You detail a number of policy pronouncements by the president. Actions by the president, wild accusations and provocations from the president, that appear to have come directly from in many cases chirons. The on-screen texts put up by specific Fox programs. You describe them as sort of a shadow cable news government that appears to select policies for him knowingly.
They may have been shocked at the beginning how much influence they had, but they know they have it now. They’re using it knowingly, while privately maintaining many of your sources to you, that they believe the president is unwell, is mentally not there, and not capable of holding down the job? That doesn’t just feel dangerous, it feels like an incredibly salient political decision.

Brian Stelter:

It’s nothing close to journalism. There are real journalists at Fox who are very uncomfortable with this. Who are disturbed by the situation, but they don’t have the power. The prime time stars have the power. The Fox and Friends people in the morning have the power. They are the ones talking to Trump, and they are the ones then turning around telling their friends that in Hannity’s words, Trump is a run-on sentence.
In the words of an executive thought, he is not well.
It’s such a disconnect between the on-air rhetoric and the off-air reality. That is what’s propping up this presidency. It is hard to imagine the president at 40% approval were it not for these people on Fox. I don’t like to talk this way, but they’re lying about him every day. They are talking about a president that doesn’t actually exist. Someone who stopped the virus when it was coming in from China. We all know that’s not true, but these talking points are repeated over and over again in a form of propaganda we’ve never had in this country before.

Rachael Maddow:

We’re covering the 2020 conventions now. I remember on the first night of convention coverage this week, I talked about how the democrats in 2016 had so much drama at the beginning of their convention. With the Russians dumping all of the stolen emails and the chair of the party resigning right at the outset of the convention.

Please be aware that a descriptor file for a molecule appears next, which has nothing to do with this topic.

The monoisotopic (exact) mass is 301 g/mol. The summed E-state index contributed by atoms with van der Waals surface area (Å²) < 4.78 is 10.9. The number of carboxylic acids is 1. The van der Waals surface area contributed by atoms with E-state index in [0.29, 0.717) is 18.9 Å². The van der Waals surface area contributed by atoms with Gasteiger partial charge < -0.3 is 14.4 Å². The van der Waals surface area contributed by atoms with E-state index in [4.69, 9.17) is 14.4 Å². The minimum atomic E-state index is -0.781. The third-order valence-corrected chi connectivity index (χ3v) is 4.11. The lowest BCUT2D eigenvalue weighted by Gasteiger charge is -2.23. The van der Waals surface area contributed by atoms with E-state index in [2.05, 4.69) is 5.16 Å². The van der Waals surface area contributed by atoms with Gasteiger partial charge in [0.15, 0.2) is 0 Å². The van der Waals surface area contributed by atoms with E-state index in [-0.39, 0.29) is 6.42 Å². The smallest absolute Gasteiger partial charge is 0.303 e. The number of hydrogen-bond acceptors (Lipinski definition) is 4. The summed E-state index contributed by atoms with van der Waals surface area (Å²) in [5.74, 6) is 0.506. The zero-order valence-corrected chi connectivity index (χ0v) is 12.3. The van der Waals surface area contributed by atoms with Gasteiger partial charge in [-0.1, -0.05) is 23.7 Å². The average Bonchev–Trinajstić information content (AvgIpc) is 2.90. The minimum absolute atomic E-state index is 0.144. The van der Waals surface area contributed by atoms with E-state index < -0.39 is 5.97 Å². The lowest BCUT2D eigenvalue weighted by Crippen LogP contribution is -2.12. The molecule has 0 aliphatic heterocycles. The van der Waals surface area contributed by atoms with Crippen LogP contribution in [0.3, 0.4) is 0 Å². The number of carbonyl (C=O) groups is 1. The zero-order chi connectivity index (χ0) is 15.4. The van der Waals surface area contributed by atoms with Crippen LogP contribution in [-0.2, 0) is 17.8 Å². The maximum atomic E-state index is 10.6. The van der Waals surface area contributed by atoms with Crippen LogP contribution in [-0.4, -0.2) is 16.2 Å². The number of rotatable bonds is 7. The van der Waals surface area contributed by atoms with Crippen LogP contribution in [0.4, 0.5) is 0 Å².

One of the things you write about in Hoax is how at the 2016 convention on the Republican side Roger Ailes was fired from Fox and your book in large part as a media book is about how they lost that rudder. Whatever you thought of Roger Ailes, from a million different angles it’s something that has never been replaced at the network.
What do you see as the future there. I don’t feel like you’re giving us a clear sense of where Trump and Fox go together from here on out.

Brian Stelter:

Well the last five years have been unpredictable. No one thought that Trump was gonna be elected and no one at Fox expected it. So there was a situation where he gradually took control of the network. Because there was no other leader and now folks inside Fox including at the very top, the Murdochs. They’re concerned about what happens if he loses. Will he try to launch his own network?

I think you know the only way our information ecosystem can get more poisoned, Rachael.
It’s if trump has his own tv network and tries to compete with fox and tries to go even deeper down the rabbit hole down that kind of Q-anon world. That’s a fear inside Fox corporation that Trump is going to become a competitor.
I think there is a view at Fox though that being in the opposition is better. That being against Obama is easier than being for Trump. They’d rather be anti-democrat than pro-Trump and that’s why I think it’s important to understand Fox. Whether you want fox defeated, whether you want it successful, whether you wanted to have lots of competitors. You need to know how it actually operates. This is an anti-democrat channel, that’s what it’s really all about.
That’s why they weren’t showing the convention when you were last night at least in the 9pm hour.